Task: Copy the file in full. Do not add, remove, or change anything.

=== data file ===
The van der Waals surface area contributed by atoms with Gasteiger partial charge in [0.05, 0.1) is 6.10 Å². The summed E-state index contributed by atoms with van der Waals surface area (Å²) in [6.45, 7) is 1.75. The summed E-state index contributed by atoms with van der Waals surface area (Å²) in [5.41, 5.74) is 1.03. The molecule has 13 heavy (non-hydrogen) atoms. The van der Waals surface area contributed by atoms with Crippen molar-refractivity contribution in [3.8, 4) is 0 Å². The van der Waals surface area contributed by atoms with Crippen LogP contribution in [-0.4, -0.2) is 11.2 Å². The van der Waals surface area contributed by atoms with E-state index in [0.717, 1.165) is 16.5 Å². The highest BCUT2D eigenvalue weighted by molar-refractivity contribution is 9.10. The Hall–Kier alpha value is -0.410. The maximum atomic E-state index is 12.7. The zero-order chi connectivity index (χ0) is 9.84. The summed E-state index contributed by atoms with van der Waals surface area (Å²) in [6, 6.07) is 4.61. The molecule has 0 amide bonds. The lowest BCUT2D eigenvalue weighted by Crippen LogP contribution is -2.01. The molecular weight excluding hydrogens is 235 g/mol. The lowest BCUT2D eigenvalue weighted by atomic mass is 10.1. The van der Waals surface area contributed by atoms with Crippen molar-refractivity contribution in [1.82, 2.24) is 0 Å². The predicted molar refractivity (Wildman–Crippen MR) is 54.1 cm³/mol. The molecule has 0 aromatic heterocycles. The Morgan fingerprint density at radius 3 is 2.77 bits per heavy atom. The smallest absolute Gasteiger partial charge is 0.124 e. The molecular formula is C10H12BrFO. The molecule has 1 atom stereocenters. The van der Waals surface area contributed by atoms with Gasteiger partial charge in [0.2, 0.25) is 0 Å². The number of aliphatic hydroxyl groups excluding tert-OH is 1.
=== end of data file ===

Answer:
The van der Waals surface area contributed by atoms with Gasteiger partial charge in [0.05, 0.1) is 6.10 Å². The summed E-state index contributed by atoms with van der Waals surface area (Å²) in [6.45, 7) is 1.75. The summed E-state index contributed by atoms with van der Waals surface area (Å²) in [5.41, 5.74) is 1.03. The molecule has 13 heavy (non-hydrogen) atoms. The van der Waals surface area contributed by atoms with Crippen molar-refractivity contribution in [3.8, 4) is 0 Å². The van der Waals surface area contributed by atoms with Crippen LogP contribution in [-0.4, -0.2) is 11.2 Å². The van der Waals surface area contributed by atoms with E-state index in [0.717, 1.165) is 16.5 Å². The highest BCUT2D eigenvalue weighted by molar-refractivity contribution is 9.10. The Hall–Kier alpha value is -0.410. The maximum atomic E-state index is 12.7. The zero-order chi connectivity index (χ0) is 9.84. The summed E-state index contributed by atoms with van der Waals surface area (Å²) in [6, 6.07) is 4.61. The molecule has 0 amide bonds. The lowest BCUT2D eigenvalue weighted by Crippen LogP contribution is -2.01. The molecular weight excluding hydrogens is 235 g/mol. The lowest BCUT2D eigenvalue weighted by atomic mass is 10.1. The van der Waals surface area contributed by atoms with Crippen molar-refractivity contribution in [1.82, 2.24) is 0 Å². The predicted molar refractivity (Wildman–Crippen MR) is 54.1 cm³/mol. The molecule has 0 aromatic heterocycles. The Morgan fingerprint density at radius 3 is 2.77 bits per heavy atom. The smallest absolute Gasteiger partial charge is 0.124 e. The molecular formula is C10H12BrFO. The molecule has 1 atom stereocenters. The van der Waals surface area contributed by atoms with Gasteiger partial charge in [0.2, 0.25) is 0 Å². The number of aliphatic hydroxyl groups excluding tert-OH is 1.